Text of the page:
The Hartford Whalers had several Hall of Famers play for them including Paul Coffey, Dave Keon (don’t know him), Gordie Howe, Bobby Hull and Ron Francis.
Other talented players you may remember are Keith Primeau, Brendan Shanahan, Geoff Sanderson, Pat Verbeek, Sean Burke, Andrew Cassels, Kevin Dineen, Ray Ferraro, Glen Wesley, Chris Pronger and Ulf Samuelsson
Then there were names the true Hartford Whalers fans would recognize: Dave Babych, Steve Chiasson, Murray Craven, Randy Cunneyworth, Sami Kapanen, Dave Tippett, Curtis Leschyshyn, Goalies Jean Sebastian Gieguere, Mike Liut Frank Peitrangelo, and who can forget the name Zarley Zalapski. I know I can’t.
A few of those names immediately come to mind when I think of the Whalers. Ron Francis was traded to the Penguins in the early 90’s and won two Stanley Cups with them, but returned and finished out his career in Carolina, which included a finals appearance. He is 4rd all-time in NHL point leaders.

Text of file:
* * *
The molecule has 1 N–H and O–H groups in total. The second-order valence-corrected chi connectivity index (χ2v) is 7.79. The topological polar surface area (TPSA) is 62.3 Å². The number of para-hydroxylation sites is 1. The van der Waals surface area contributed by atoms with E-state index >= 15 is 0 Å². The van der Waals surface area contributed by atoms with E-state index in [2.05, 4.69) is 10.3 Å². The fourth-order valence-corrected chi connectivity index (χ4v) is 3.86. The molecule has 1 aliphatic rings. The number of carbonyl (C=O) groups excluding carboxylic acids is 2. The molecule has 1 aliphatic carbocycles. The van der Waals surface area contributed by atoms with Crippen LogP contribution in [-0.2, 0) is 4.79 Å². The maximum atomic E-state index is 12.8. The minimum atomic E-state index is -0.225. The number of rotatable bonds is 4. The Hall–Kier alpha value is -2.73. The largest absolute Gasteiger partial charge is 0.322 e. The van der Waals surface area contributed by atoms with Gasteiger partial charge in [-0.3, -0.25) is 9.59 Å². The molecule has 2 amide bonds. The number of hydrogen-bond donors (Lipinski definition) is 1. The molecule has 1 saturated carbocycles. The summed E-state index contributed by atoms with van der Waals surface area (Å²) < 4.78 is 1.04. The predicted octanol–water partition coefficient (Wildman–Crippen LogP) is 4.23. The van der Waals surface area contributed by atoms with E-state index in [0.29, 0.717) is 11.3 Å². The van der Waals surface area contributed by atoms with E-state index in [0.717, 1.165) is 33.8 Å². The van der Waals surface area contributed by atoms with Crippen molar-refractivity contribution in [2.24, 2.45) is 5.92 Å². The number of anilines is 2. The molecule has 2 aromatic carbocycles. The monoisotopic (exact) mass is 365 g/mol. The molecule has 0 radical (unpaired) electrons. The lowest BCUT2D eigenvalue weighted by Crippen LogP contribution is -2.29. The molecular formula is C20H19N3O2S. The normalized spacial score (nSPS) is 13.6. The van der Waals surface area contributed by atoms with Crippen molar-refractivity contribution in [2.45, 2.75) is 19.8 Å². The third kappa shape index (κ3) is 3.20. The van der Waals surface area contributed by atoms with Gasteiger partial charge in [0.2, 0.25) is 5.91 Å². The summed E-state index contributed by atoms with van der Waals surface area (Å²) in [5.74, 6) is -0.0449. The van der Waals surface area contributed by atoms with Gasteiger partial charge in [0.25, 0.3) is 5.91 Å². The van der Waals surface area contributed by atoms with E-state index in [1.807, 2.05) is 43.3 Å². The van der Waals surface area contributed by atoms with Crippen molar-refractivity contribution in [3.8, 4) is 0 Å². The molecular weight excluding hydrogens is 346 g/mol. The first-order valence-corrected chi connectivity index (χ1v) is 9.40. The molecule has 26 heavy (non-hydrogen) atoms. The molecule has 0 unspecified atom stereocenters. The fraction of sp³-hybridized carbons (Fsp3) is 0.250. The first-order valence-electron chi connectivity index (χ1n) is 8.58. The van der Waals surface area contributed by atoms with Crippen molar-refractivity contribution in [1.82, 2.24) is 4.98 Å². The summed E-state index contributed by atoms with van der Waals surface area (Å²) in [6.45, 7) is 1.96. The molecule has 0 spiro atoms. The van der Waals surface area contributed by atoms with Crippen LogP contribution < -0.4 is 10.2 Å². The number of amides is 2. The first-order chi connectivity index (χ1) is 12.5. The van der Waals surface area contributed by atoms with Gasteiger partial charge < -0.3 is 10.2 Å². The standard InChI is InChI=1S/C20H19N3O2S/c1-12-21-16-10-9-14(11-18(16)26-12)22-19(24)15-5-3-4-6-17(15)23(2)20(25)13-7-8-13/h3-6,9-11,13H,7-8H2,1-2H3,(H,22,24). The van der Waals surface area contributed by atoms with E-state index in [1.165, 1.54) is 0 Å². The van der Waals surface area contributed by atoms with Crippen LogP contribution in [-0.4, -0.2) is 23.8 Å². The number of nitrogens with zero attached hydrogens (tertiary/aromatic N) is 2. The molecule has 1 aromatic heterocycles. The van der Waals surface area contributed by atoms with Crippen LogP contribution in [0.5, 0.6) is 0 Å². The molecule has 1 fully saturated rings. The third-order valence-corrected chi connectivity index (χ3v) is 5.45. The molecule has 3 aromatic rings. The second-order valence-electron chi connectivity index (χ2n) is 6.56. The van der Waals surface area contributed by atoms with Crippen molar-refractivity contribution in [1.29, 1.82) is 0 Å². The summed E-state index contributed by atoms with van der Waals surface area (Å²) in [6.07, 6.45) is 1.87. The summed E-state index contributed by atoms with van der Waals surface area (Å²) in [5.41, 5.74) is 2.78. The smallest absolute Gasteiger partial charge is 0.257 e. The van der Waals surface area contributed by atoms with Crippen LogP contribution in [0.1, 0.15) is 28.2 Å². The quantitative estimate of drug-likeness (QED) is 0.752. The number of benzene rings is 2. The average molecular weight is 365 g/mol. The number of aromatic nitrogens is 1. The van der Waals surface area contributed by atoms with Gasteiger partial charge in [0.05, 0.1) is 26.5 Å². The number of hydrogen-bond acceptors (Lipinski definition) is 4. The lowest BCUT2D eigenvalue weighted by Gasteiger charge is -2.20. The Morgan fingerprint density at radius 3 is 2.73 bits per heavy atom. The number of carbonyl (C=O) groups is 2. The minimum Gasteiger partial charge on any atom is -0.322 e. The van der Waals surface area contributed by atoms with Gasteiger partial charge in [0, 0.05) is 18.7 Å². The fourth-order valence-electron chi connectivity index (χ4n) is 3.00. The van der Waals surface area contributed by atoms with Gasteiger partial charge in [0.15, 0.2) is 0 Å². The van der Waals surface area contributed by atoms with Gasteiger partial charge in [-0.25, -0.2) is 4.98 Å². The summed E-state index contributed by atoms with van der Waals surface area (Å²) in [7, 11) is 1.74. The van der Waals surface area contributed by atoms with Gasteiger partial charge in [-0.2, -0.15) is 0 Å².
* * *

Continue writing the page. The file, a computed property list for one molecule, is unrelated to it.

Kevin Dineen also played most of his days for the Whalers. In fact he scored the last ever goal in 1997 for the Whalers in a 2-1 victory over the Lighting. One crazy stat about Dineen is that he is one of only five players in history to score 350 goals and spend 2000 minutes in the penalty box.
Ulf Samuelsson isn’t necessarily synonymous with the Whalers as he is with “cheap shots.” Ulf is the person many hold responsible for ending Cam Neely’s career as well as a couple other players. Neely was one of the star forwards for the Bruins in the 80’s and early 90’s. I don’t have a lot of respect for Samuelsson, but he did play a fair bit of time in Hartford, so he gets a mention.
I found an article stating that Francis’ #10, Dineen’s #11 and Samuelsson’s #5 were all retired, however I went to other sites that didn’t mention them at all. This picture proves that they were indeed retired, I am just not positive if they stayed retired once the team moved.
In March 1996, the Whalers newest owner Peter Karmanos announced that he was moving the team. Prior to that announcement, there had been a couple years of negotiations that ultimately fell through. A unique situation with the Whalers owner is that he did not announce where the team was moving to! It wasn’t until July that I found out the Whalers would become the Carolina Hurricanes for the 1997-1998 season. Bright red uniforms…yuck.